The phony fame on social networks and the stalker of my separate collection

The other day the social networks were agitated in paranoid interpretations of the guy who had gone on stage by Giorgia Meloni – was he a collaborator? was Guido Crosetto after a diet? Was he one without the approval of cancellettism and therefore unauthorized to seek his spotlight as well? – and I was thinking only of that moment when Meloni had to say “stop everyone” to the bodyguards, and of the fact that not only do you have to keep a cool head and give an exhibitionist answers that don’t make you look like someone who just goes to the power the inverts sends them to confinement, but also be careful that your entourage does not make the exhibitionist a martyr.

Last night, on stage in London, Dave Chappelle told about the guy who attacked him on an American stage, guy who had a switchblade, the handle of which was shaped like a gun. “A knife whose gender identity was a gun,” Chappelle had said at the time, outraging the susceptible. But think about it, he commented the other night, he had something that looked like a gun and everyone who was there with me was armed, but think about it if they thought it was a gun and shot him.

But Giorgia Meloni is the next prime minister who gives a rally, and Dave Chappelle is the most famous comedian in the world who makes a show: they are the ones who once was (which still is) predictable were the object of unbalanced attention, and in fact they went and walked around escorted. Forty-one years ago, the guy who wanted to be noticed by Jodie Foster shot Ronald Reagan, he didn’t go to the house of an unfortunate reporter who had written a paragraph in the newspaper in which he criticized Foster’s acting skills.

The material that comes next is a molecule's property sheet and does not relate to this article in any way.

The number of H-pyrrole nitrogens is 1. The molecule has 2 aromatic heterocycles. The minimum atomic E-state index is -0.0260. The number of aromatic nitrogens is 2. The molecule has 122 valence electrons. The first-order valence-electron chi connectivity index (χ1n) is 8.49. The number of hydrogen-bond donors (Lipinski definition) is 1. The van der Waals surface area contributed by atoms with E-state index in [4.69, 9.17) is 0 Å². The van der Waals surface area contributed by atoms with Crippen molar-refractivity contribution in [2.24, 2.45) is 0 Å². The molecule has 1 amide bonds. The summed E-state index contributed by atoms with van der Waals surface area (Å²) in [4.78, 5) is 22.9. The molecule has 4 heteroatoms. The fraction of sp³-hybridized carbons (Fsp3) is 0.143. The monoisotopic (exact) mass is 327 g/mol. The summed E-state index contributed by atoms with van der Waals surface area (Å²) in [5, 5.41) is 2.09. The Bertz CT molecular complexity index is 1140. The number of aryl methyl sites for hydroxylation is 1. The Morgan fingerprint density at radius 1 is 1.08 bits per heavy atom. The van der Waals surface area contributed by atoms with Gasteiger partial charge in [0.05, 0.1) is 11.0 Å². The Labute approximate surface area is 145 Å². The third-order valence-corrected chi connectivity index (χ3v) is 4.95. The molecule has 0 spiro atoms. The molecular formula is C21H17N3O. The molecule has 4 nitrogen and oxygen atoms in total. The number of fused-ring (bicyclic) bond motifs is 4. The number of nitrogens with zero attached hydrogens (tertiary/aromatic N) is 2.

Then came the social networks, that infernal machine thanks to which Andy Warhol’s prediction went to hell. We are all famous, even if we do not do anything disruptive, and we are always and forever, other than a quarter of an hour.

Of course, “fame” is now a relative concept: at present, almost no one is Marilyn Monroe, understood as a figure known even to those who have been in a coma for decades (perhaps Queen Elizabeth or Madonna: people who became famous in years in which fame it was serious). But almost all of us have, thanks to the most banal tweet in which we say that we don’t like cocoa on cappuccino, the ability to unconsciously touch the obsessive fabric of some stranger who in Scurcola Marsicana at that moment decides that we are a decisive figure in his desperate life. Because her grandfather produced cocoa, and assholes like us sent him bankrupt; or because he doesn’t like cocoa either, and he feels understood and has decided we’re best friends. It doesn’t matter if it’s hate or love: what doesn’t know you and defends your genius is the same as what doesn’t know you and says you deserve a life sentence.

Nothing is scarier than the stranger who has an obsession with you (if you know the obsessed person, you generally delude yourself that you have the situation under control: sometimes it ends badly, and so perhaps preventive paranoia is an advantage). Fortunately, most are boasted obsessions; some time ago an apparently obsessed man made a whiff of my having a weekly column in Repubblica when I hadn’t written for Repubblica for something like four years, and it was very reassuring: yes, he’s obsessed enough to imagine my column, but not obsessed enough to check regularly the bullshit I write.